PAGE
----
• The main reasons are purely legal which translate into technical reasons. They don't have permission from the content providers. Groups like MPAA has always tried to maintain strict control of all aspects of release from time and location. DVD, HD-DVD, and BlueRay all have region encoding for a reason. FairPlay would have to match that. Now Apple has to devise a way to separate out all users based on location at the file level so that certain movies do not play for the users until the local release date. That makes things a lot more complicated for FairPlay. So the easiest solution is to limit purchases only to American users.

      This issue is already solved, it applies the same to audio. Firstly, iTMS downloads are tied to a user. Secondly, the user it tied to a location and therefore a store, I understand this is done using the billing details of your payment card. So to solve the time issue all Apple has to do is to just make sure they release content into each store at the right time, like I guess they must do with some of the music already.

      But you are right, the reason this hasn't happened yet is legal and content rights, i

    • '' Yes the media companies would love this, but there are far greater technical barriers to this than the current system. To do this, Apple would have to develop a different way of securing and authenticating the files. Roughlydrafted went into detail how FairPlay works and why there is no subscription service. Besides technical reasons, Apple has always argued against it on principle as it was anti-consumer. ''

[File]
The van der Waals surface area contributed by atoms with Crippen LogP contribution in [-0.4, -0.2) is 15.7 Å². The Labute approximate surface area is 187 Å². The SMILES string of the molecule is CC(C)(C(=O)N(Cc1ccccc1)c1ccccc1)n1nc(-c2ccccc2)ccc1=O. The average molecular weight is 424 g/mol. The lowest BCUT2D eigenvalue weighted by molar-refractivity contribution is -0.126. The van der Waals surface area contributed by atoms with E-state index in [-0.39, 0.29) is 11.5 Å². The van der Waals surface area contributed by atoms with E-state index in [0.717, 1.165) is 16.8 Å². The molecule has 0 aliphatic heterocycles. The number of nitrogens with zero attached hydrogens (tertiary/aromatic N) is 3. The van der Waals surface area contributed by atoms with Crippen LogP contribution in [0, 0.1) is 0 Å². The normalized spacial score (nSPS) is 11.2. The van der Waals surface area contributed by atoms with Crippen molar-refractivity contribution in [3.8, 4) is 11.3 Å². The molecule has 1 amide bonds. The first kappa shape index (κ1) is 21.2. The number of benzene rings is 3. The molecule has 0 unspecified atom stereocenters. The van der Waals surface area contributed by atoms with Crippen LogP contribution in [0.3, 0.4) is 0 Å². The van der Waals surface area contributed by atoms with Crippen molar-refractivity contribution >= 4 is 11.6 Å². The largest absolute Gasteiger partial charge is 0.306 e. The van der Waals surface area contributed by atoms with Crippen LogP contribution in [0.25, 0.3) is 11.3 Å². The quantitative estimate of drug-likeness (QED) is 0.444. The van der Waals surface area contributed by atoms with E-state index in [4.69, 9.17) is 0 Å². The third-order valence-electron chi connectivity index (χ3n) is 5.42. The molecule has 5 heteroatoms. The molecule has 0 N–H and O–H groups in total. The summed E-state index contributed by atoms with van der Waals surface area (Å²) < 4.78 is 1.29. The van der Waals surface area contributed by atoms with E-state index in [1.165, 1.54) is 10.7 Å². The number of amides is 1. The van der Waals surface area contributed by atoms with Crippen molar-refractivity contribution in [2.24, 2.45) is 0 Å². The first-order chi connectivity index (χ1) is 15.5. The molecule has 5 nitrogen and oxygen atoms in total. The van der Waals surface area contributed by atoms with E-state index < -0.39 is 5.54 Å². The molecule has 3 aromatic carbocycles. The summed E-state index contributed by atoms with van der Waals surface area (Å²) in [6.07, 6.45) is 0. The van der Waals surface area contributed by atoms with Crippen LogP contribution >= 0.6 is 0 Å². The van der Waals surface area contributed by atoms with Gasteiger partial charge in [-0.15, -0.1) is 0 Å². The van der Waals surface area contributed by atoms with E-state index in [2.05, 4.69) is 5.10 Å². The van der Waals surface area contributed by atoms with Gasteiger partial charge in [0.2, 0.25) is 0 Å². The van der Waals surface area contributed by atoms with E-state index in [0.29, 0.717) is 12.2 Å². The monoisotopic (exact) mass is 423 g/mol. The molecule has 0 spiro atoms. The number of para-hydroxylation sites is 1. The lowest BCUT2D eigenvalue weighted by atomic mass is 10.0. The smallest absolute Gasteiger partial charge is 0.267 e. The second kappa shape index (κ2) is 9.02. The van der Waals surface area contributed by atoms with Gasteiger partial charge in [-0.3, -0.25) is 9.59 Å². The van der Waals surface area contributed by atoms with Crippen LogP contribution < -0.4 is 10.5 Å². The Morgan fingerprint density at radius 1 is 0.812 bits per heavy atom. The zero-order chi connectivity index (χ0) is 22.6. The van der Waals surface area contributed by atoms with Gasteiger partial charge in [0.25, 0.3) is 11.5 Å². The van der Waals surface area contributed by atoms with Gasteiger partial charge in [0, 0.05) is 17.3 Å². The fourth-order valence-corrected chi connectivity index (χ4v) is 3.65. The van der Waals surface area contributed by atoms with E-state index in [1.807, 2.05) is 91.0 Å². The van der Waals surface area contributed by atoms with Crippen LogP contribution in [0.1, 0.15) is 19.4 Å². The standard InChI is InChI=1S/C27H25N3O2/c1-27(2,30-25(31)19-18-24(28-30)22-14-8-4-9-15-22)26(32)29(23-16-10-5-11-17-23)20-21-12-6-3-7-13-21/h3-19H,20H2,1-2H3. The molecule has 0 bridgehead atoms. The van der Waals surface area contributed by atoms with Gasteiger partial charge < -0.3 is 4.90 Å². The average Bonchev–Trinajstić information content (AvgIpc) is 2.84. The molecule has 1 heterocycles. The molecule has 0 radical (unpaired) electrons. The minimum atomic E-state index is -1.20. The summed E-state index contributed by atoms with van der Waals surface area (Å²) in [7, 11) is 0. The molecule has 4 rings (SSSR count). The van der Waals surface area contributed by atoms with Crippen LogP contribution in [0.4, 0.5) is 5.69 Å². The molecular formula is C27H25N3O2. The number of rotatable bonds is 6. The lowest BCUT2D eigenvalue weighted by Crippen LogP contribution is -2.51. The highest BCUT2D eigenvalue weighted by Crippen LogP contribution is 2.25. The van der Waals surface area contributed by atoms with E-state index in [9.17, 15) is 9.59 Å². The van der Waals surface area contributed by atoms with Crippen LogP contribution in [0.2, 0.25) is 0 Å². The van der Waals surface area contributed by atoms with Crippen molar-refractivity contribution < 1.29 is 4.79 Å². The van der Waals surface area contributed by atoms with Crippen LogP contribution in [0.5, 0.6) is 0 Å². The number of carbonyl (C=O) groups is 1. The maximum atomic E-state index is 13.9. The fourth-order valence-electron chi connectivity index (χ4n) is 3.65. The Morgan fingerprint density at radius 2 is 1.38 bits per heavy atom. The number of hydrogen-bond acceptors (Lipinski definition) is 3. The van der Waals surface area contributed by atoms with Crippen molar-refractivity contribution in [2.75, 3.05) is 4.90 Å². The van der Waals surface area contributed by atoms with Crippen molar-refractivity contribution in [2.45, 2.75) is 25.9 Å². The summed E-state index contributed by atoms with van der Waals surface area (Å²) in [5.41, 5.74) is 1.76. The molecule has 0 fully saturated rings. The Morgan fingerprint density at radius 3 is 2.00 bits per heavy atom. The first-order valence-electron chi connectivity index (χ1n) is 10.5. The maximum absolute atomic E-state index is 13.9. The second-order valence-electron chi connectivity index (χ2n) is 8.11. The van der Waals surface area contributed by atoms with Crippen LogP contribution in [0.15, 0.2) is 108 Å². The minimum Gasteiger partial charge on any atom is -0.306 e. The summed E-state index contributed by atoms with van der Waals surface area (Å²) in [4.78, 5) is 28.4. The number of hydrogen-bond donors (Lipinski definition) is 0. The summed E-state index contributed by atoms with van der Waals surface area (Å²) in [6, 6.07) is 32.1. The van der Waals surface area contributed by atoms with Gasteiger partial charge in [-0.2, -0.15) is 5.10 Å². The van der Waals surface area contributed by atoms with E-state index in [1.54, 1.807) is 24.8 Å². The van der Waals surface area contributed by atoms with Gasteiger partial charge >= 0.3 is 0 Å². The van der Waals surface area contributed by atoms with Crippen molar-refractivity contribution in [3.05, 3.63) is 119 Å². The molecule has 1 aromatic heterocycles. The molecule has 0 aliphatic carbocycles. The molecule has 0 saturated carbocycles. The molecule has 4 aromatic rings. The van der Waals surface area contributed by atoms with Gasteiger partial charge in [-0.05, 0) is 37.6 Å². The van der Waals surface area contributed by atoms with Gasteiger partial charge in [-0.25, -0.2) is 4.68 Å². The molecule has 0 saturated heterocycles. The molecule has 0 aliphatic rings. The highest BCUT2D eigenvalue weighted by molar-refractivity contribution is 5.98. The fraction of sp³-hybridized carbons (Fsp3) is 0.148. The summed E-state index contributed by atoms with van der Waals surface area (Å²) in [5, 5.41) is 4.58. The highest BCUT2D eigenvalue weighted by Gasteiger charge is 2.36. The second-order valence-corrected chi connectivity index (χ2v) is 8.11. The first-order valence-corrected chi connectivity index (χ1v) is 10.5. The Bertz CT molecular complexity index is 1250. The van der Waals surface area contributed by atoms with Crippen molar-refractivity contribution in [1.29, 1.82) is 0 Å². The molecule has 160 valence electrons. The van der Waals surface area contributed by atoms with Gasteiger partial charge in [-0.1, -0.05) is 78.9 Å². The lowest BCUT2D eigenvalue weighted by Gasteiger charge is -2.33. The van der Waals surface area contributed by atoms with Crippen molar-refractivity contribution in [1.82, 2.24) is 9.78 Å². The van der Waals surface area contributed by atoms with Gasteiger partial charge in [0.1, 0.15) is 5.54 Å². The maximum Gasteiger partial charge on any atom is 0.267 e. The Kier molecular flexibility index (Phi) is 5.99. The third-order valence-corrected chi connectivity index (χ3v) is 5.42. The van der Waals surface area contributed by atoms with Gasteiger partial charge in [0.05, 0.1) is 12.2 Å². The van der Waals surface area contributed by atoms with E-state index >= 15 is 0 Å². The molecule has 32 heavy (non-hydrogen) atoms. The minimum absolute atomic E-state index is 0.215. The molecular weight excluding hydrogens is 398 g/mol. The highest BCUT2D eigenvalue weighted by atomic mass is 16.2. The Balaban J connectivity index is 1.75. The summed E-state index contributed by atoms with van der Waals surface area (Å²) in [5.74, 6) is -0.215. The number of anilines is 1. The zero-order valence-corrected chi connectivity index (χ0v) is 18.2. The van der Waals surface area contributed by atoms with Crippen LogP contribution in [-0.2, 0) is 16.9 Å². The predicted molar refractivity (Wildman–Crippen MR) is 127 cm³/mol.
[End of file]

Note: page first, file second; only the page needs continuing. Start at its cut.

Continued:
Well, roughlydrafted is (1) the ultimate Mac fanboy, and (2) not at all stupid and often has goo
    • Re: (Score:3, Interesting)

      by sl3xd (111641) *
      Groups like MPAA has always tried to maintain strict control of all aspects of release from time and location. DVD, HD-DVD, and BlueRay all have region encoding for a reason.

      You're almost right.

      HD DVD does not have region encoding. This is actually one of the reason some studios chose to support Blu-ray exclusively -- the studio demands region encoding, and HD DVD doesn't allow it.

      The lack of region encoding (and less restrictive DRM in general) is why I choose to vote with my wallet for HD DVD instead of
  • by bhunachchicken (834243) on Monday April 16, 2007 @11:12AM (#18751629) Homepage

    Just one thing and that is plugin support for extensions and add ons. It means that people could easily write things like cross faders, support for additional codecs, etc. There could be official unoffical community website for getting hold of these plugins, providing users with source code, etc. to minimise the chances of malicious code.

    Of course, there are probably some major security risks around stuff like that... But it would still be cool.

    • Re: (Score:3, Insightful)

      by gig (78408)
      > Just one thing and that is plugin support for extensions and add ons. It means that people could easily write things like cross faders,
      > support for additional codecs, etc.

      This exists one level down from iTunes, in OS X.

      You can add codecs through QuickTime. Once you add a codec to QuickTime it is available in all of your applications from both Apple and third-parties, both playback and authoring apps.

      The plug-in format for audio processing is called "Audio Units" ... it is part of CoreAudio. OS X sh
  • Why would they use the relatively high powered Wifi instead of the low power Bluetooth for this kind of short-range wireless?

The more cordial the buyer's secretary, the greater the odds that the competition already has the order.